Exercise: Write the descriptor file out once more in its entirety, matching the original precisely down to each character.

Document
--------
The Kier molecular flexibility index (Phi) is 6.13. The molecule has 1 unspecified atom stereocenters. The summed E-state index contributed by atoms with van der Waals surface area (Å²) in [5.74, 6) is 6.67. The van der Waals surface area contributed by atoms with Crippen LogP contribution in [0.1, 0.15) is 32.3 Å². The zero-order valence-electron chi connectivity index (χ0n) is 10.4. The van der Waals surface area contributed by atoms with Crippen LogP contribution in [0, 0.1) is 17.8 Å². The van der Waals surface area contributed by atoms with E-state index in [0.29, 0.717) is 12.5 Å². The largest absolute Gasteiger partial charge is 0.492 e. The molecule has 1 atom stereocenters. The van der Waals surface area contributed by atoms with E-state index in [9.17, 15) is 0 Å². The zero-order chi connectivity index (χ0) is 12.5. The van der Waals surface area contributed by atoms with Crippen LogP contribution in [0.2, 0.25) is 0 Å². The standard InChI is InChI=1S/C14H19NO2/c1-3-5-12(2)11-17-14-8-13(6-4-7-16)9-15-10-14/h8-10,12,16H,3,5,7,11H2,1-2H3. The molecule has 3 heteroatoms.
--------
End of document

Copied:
The Kier molecular flexibility index (Phi) is 6.13. The molecule has 1 unspecified atom stereocenters. The summed E-state index contributed by atoms with van der Waals surface area (Å²) in [5.74, 6) is 6.67. The van der Waals surface area contributed by atoms with Crippen LogP contribution in [0.1, 0.15) is 32.3 Å². The zero-order valence-electron chi connectivity index (χ0n) is 10.4. The van der Waals surface area contributed by atoms with Crippen LogP contribution in [0, 0.1) is 17.8 Å². The van der Waals surface area contributed by atoms with E-state index in [0.29, 0.717) is 12.5 Å². The largest absolute Gasteiger partial charge is 0.492 e. The molecule has 1 atom stereocenters. The van der Waals surface area contributed by atoms with E-state index in [9.17, 15) is 0 Å². The zero-order chi connectivity index (χ0) is 12.5. The van der Waals surface area contributed by atoms with Crippen LogP contribution in [0.2, 0.25) is 0 Å². The standard InChI is InChI=1S/C14H19NO2/c1-3-5-12(2)11-17-14-8-13(6-4-7-16)9-15-10-14/h8-10,12,16H,3,5,7,11H2,1-2H3. The molecule has 3 heteroatoms.